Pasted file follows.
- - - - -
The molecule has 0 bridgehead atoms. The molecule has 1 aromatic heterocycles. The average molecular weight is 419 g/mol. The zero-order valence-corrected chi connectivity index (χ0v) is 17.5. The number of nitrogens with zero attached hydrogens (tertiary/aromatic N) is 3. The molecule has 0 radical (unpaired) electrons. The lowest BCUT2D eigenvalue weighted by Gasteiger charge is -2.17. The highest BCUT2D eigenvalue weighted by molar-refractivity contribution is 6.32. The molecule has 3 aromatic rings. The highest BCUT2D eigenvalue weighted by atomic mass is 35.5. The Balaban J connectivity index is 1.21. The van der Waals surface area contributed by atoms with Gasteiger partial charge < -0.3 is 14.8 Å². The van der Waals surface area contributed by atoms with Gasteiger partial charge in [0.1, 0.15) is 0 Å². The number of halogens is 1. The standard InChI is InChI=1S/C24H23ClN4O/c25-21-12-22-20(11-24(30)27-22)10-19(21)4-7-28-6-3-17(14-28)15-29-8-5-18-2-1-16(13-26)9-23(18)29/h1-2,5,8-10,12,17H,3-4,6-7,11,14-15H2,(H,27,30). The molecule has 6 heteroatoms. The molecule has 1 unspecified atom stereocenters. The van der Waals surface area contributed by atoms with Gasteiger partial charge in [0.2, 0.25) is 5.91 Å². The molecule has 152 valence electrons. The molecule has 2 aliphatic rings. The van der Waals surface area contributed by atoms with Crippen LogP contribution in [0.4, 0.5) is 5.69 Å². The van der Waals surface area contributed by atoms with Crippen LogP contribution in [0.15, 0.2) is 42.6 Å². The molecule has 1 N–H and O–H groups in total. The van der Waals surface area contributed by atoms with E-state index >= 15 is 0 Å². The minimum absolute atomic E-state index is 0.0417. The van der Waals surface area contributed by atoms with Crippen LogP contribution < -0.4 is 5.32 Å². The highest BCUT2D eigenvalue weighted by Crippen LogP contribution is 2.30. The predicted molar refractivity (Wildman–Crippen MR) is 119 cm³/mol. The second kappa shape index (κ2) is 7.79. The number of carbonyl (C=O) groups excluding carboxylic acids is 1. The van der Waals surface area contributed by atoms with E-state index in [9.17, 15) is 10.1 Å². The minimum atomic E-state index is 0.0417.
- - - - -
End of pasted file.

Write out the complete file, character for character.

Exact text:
The molecule has 0 bridgehead atoms. The molecule has 1 aromatic heterocycles. The average molecular weight is 419 g/mol. The zero-order valence-corrected chi connectivity index (χ0v) is 17.5. The number of nitrogens with zero attached hydrogens (tertiary/aromatic N) is 3. The molecule has 0 radical (unpaired) electrons. The lowest BCUT2D eigenvalue weighted by Gasteiger charge is -2.17. The highest BCUT2D eigenvalue weighted by molar-refractivity contribution is 6.32. The molecule has 3 aromatic rings. The highest BCUT2D eigenvalue weighted by atomic mass is 35.5. The Balaban J connectivity index is 1.21. The van der Waals surface area contributed by atoms with Gasteiger partial charge < -0.3 is 14.8 Å². The van der Waals surface area contributed by atoms with Gasteiger partial charge in [0.1, 0.15) is 0 Å². The number of halogens is 1. The standard InChI is InChI=1S/C24H23ClN4O/c25-21-12-22-20(11-24(30)27-22)10-19(21)4-7-28-6-3-17(14-28)15-29-8-5-18-2-1-16(13-26)9-23(18)29/h1-2,5,8-10,12,17H,3-4,6-7,11,14-15H2,(H,27,30). The molecule has 6 heteroatoms. The molecule has 1 unspecified atom stereocenters. The van der Waals surface area contributed by atoms with Gasteiger partial charge in [0.2, 0.25) is 5.91 Å². The molecule has 152 valence electrons. The molecule has 2 aliphatic rings. The van der Waals surface area contributed by atoms with Crippen LogP contribution in [0.4, 0.5) is 5.69 Å². The van der Waals surface area contributed by atoms with Crippen LogP contribution in [0.15, 0.2) is 42.6 Å². The molecule has 1 N–H and O–H groups in total. The van der Waals surface area contributed by atoms with E-state index >= 15 is 0 Å². The minimum absolute atomic E-state index is 0.0417. The van der Waals surface area contributed by atoms with Crippen LogP contribution < -0.4 is 5.32 Å². The highest BCUT2D eigenvalue weighted by Crippen LogP contribution is 2.30. The predicted molar refractivity (Wildman–Crippen MR) is 119 cm³/mol. The second kappa shape index (κ2) is 7.79. The number of carbonyl (C=O) groups excluding carboxylic acids is 1. The van der Waals surface area contributed by atoms with E-state index in [9.17, 15) is 10.1 Å². The minimum atomic E-state index is 0.0417.